Press the mute button, the IPL show is on
The line between cricketainment and the ridiculous seems to have been crossed. And we find ourselves standing at a very silly point.
By Abhilasha Khaitan
Think of the worst Bollywood movie you’ve had to endure. Go on, scrape the bottom of the barrel, think Action Replayy, Tashan, worse. Now, pit that experience against what you have been forced to digest before, after and, painfully, even during an IPL game. Chunky Pandey was never that unbearable.
There’s really no way to say this without sounding rude but a pretty face and a faux accent do not a good presenter make. Remember Ruby Bhatia? A quick refresher: she’s the original Mandira Bedi, the Canadian-accented VJ who was introduced to cricket watchers by the channel that telecast the Champions Trophy in 2002-03. The channel brought in Bedi after Bhatia was booted out for the very reason she was hired – not knowing squat about cricket. In an interview to Kolkata’s The Telegraph in March 2003, Bhatia was quoted as saying, “I don’t know anything about cricket. My brief from Sony was just to be my bubbly self. But people assumed I was there as a commentator. That’s why they did not accept me.” (Note: Bedi was successful and, to be fair, it wasn’t just about the bare arms. She wore her ignorance with charm and was more appealing than her pedantic co-host, Charu Sharma, at the time)
This was in the early 2000s, around the time it was decided by some brainiacs that cricket was not entertainment enough to pull in the crowds. So they started packaging the on-field action with band baja baraat. (No, Lalit Modi cannot be blamed for starting the tamasha, only for magnifying it many, many fold.)
The circus may have enthralled in its novelty for a while, but the line between cricketainment and the ridiculous seems to have been crossed. We clearly find ourselves at a very silly point.
Even the World Cup shows, helmed by the sensible Harsha Bhogle, were rendered unwatchable largely due to the presence of one Navjot Singh Sidhu – sure, his Indian co-experts like to fondly call him “incorrigible” and “unique” but we all know what those words really mean. Anyway, there was much Twitter chatter about Sidhu and one thought if the social networking platform was a great indicator of ‘trends’, then the man would be relegated to politics in Punjab for a while.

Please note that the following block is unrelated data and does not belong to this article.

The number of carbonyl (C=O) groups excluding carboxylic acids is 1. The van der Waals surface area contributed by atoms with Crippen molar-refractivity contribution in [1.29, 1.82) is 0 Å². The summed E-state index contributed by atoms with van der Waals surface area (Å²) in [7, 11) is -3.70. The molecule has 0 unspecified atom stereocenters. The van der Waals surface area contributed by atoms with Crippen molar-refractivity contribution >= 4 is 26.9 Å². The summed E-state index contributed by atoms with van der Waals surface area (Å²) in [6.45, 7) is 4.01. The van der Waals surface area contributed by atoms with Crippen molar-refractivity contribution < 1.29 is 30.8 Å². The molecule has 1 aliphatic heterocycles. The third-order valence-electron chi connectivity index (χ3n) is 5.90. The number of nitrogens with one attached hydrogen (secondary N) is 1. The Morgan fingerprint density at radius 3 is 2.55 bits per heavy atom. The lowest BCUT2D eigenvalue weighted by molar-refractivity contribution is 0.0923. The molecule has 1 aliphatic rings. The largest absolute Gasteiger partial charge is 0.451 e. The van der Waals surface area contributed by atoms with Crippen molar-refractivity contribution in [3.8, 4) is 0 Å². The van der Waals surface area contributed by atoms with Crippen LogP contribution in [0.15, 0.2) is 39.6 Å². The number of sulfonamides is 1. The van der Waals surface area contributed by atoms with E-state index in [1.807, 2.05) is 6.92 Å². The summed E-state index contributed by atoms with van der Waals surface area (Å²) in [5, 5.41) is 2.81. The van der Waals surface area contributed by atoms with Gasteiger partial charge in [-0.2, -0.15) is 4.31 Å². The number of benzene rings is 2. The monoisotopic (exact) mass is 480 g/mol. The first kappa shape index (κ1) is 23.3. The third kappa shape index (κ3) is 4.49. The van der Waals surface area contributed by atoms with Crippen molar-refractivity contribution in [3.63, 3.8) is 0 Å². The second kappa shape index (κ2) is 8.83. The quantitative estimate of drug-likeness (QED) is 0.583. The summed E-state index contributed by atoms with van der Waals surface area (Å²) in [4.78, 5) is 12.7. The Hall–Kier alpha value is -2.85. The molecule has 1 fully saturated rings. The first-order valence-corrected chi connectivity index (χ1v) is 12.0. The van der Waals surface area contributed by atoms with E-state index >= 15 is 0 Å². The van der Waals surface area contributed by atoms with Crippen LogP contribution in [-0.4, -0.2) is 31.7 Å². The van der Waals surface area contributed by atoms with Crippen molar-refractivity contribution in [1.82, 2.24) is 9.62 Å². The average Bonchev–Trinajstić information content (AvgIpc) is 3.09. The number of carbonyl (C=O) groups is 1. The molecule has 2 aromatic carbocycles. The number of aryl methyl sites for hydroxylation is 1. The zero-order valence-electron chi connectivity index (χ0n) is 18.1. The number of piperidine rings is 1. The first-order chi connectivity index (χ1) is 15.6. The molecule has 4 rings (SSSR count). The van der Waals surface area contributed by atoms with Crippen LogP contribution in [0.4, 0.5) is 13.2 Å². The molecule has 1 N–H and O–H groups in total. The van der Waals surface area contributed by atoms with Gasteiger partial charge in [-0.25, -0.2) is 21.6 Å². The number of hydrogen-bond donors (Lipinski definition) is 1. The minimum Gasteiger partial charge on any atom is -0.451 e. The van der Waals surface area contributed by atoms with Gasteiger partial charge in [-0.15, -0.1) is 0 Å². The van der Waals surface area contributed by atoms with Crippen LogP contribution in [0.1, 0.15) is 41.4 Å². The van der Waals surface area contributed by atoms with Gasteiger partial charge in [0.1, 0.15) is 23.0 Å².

But a week later, there he was again, even louder and more obnoxious, along with all these shiny, perky, wide-eyed people. Which woodwork did they bounce out of?
Mr Modi may tut-tut-tweet about dipping IPL ratings, but the fall has little to do with the absence of his brilliance. One is, obviously, the overdose of cricket. I mean, we all have jobs to do, wages to earn. Two is, though I have no scientific research to back my theory, the increasingly ridiculous packaging of the tournament has much to do with viewer apathy. Who would waste time to hear Sidhu say this: “They have dug their own grave with their teeth and god gives the toothless nuts to chew on,” a comment he made after Kochi Tuskers lost against Delhi Daredevils. Funny, you think? I have seen housewives and children (the supposed target audience of such tomfoolery) switch to other channels when the tamasha brigade takes centre stage.
Dumbing down is so passé a content strategy that even Bollywood has taken note. When will the cricket broadcasters wake up to this change?
A Test series I remember watching ball-by-ball was when India toured Australia in 1999-2000. I really didn’t care that we were losing – no, make that meekly surrendering. I would set the alarm for 4 am (or 3 am depending on which part of the continent they were playing). I would unfailingly drag myself out of bed, blanket in tow, and plonk myself on the couch, and wait for the telecast to begin.
I could have delayed my wake-up call by another half-hour or so, not an insignificant period in the land of Nod. But I didn’t want to miss the pre-match comments and analysis. I may not have agreed with the experts but I never dismissed them or shuddered when they spoke. The budding sports writer in me enjoyed the studio banter between former cricketing giants and connoisseurs of the game. Yes, they used the odd cliché and ranted on a bit but hey, that’s when you could catch a few winks. Good times.
Over the last few years, many of us – the bleary-eyed cricket junkies – have been studiously avoiding all the television chatter around the shorter versions of the game. There is something about the stiff upper lip surrounding five-day cricket that adds a certain old-world class and brings old-fashioned fans like me back to the TV set. I can’t wait for the Test series in England to start. Maybe it’s the accent after all.
An MBA by chance, a writer by choice and a foodie at heart, Abhilasha Khaitan is still finding her way through the world of possibilities. Along the way, she has picked up a degree from IIM-A, worked as a management consultant, tried her hand as sports editor, edited the Mumbai edition of a national daily and is now keen on making at least one Bollywood blockbuster before she retires to a Lakshwadeep island.
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